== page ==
The origin of the Southern sub-Alpine lakes was intensively discussed in the past century. Morphological observations, combined with seismic reflection acquisitions provided the fluvio-glacial origin of them. However, the formation and the post-Messinian evolution of the smaller lakes between the two branches of the Como Lake, Southern Alps, Italy, was only marginally investigated so far. This area is regionally named Triangolo Lariano, and several authorshypothesised the post-Messinian evolution of Segrino Lake area connecting its formation with the initial Messinian incision followed by the morainic block during the Last Glacial Maximum (LGM). The proposed study re-evaluates the origin of Segrino Lake as well as the lower Triangolo Lariano area, using morphological observation, orthophoto interpretation, detailed Terrain analysis on high-resolution DEM and finally, the interpretation and correlation of borehole stratigraphy. The results highlight a complex morphological evolution of the area up to the pre-Messinian times. In fact, considering the morphology and the geological characteristics of the bedrock as well as the morphometry of the area, fluvial and glacial phases were observed. Deep incised valleys linked with the Messinian Sea level change, and a complex drainage system are clearly detectable on the field and from detailed Terrain analysis. Finally, to reconstruct the paleogeography and order the chronology of the geological events that have occurred in the area, a set of borehole data were interpreted. These analyses allowed to observe an alternation of strata characterized by heterogeneous and interstratified deposits, that reflected a sequence of lacustrine, fluvial, glacial, lacustrine, and fluvial deposits. In fact, the careful evaluation of the stratigraphy highlights the presence of a pre-Messinian lacustrine phase in the area North of Segrino Lake. In addition, fluvial deposits, suspended valleys and paleo-meanders suggest a strong erosive phase dating back to the Messinian age. During this period, the Lambro River deeply incised into the bedrock forming the actual Segrino Valley. Subsequently, the glaciation phase remodelled the area, depositing erratic boulders and morainic material that caused changes in the drainage settings. In particular, the morainic barrier South of Segrino Lake is responsible for the formation of a new lake in the Segrino-Canzo area as well as in the lower part of the study area were the Pusiano and Alserio Lakes are located nowadays. In the following period the deglaciation and the new hydrological asset of the area led to a shrinking of Segrino-Canzo Lake, and finally a drainage inversion of Segrino Lake, with the outflow directed towards North, and the formation of an alluvial fan which isolated the actual Segrino Lake. Finally, the hypothesis already formulated in the past by some other authors, regarding the presence of a lake that he would fill the study area after the LGM, is therefore supported. New evidence due to the available borehole stratigraphy allowed us to recognize a new and more complex and highly heterogeneous evolution of the study area from Messinian time onwards.
How to cite:
Simoncelli, L., Bosino, A., Vilímek, V., Kropáček, J., and Maerker, M.: Paleogeographic reconstruction of Segrino Lake area: Southern Alps, Northern Italy, EGU General Assembly 2022, Vienna, Austria, 23–27 May 2022, EGU22-4623, https://doi.org/10.5194/egusphere-egu22-4623, 2022.
Ferdinando Musso Piantelli, Sandro Truttmann, and Marco Herwegh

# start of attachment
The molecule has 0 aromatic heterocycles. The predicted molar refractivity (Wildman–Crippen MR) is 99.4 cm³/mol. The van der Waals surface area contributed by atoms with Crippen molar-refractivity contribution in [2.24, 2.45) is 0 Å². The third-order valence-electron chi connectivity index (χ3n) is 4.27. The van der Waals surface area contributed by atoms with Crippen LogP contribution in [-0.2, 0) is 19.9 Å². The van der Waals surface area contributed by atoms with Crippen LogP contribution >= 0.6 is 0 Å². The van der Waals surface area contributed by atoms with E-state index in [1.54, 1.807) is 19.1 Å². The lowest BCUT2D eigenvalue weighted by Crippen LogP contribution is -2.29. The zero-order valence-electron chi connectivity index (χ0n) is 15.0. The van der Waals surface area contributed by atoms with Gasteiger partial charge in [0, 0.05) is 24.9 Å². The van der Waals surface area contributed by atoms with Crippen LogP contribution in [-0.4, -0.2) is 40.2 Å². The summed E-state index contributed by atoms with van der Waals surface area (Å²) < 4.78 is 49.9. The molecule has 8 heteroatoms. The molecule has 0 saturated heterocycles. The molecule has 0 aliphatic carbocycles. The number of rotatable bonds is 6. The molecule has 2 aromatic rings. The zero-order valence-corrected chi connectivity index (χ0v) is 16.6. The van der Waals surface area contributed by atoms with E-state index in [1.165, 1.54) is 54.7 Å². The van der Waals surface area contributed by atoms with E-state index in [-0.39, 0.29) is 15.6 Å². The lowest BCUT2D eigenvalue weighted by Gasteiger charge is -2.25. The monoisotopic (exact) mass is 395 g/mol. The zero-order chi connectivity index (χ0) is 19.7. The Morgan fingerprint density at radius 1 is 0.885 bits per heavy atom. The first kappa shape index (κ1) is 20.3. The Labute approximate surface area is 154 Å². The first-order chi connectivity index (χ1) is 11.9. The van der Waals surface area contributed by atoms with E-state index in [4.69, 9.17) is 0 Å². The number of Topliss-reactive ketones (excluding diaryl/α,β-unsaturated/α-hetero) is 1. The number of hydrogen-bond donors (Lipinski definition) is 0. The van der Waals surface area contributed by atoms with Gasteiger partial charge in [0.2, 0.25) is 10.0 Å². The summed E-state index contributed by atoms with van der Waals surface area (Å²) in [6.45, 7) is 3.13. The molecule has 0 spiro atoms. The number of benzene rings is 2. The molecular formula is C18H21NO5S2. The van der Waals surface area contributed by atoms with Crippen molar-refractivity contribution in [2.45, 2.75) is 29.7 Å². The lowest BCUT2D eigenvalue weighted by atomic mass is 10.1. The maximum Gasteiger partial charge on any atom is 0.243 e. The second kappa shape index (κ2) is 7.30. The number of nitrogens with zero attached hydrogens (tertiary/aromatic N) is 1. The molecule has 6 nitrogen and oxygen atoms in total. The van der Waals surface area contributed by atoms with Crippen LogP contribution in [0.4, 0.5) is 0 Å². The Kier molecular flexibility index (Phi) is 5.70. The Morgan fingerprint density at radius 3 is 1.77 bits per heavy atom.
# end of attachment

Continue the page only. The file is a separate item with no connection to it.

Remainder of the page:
The susceptibility of catchment rocks to glacial erosion may control the evolution of valley morphology in high-relief mountain ranges such as the Alps. Non-uniform proneness to bedrock erosion may indeed localize knickpoints and overdeepenings characteristic of glacial valleys. Yet, little is known about the explicit influence of bedrock properties (i.e. lithology, hardness, and geological structures) on glacial erosion processes. In this study, we select the Great Aletsch Glacier (Swiss Alps) as a natural laboratory to document and investigate the relationship between bedrock properties and subglacial erosion mechanisms. The Great Aletsch Glacier with a length of more than 20km and an ice thickness of up to 800m is the largest glacier in Central Europe. The underlying bedrock consists of the crystalline basement units of the Aar massif (gneiss, granite, and granodiorite) and is dissected by a large number of steep faults and former ductile shear zones. Geological and remote sensing lineament mapping combined with 3D geological modelling allowed us to make a large-scale characterization of the lithologies and structures’ spatial frequency over the entire length of the glacier. Additionally, we performed field-based rock hardness analyses (Schmidt hammer) along the glacier’s bedrocks (intact rock and faulted/sheared domains) to testify for structure-controlled erosion behaviour. Obtained results demonstrate that: (i) the typology and distribution of faults and shear zones are not uniform over the entire length of the glacier; (ii) high-frequency structure domains correlate with overdeepenings and/or abrupt glacier flow deflection in the direction of the strike of the structures; (iii) low-frequency structure domains correlate to the absence of overdeepenings and a straight glacier trajectory. In terms of erosive resistance domains of intact rock masses show high hardness values for each of the investigated lithologies without substantial variability between the different basement rocks (rebound values ranging from 45 to 60 N/mm2). On the contrary, faulted or sheared domains show a significant drop in hardness value (rebound values ranging from 10 to 40 N/mm2). Based on these results we propose that, for the case of the Great Aletsch Glacier, differences in crystalline basement lithologies do not exert an important role in glacial erosion. We postulate instead that the non-uniform spatial distribution of geological structures imposes a major control on the development of the glacial valley. The substantially reduced bulk hardness within high-frequency structure domains renders indeed the bedrock to be more prone to efficient glacial erosion process at these sites (i.e. glacial quarrying) and therefore to the development of large-scale overdeepenings, local scouring, or changes in the glacier flow direction. By contrast, the more massive undeformed and therefore less erosive low-frequency structures domains coincide with sections with no knickpoints or overdeepenings. In times of global warming and glacial retreat, such structure-controlled bedrock incisions are prone for further enhanced surface weathering and gravitation-controlled erosion processes, such as rockfalls and landslides, providing sites of enhances natural hazard potential.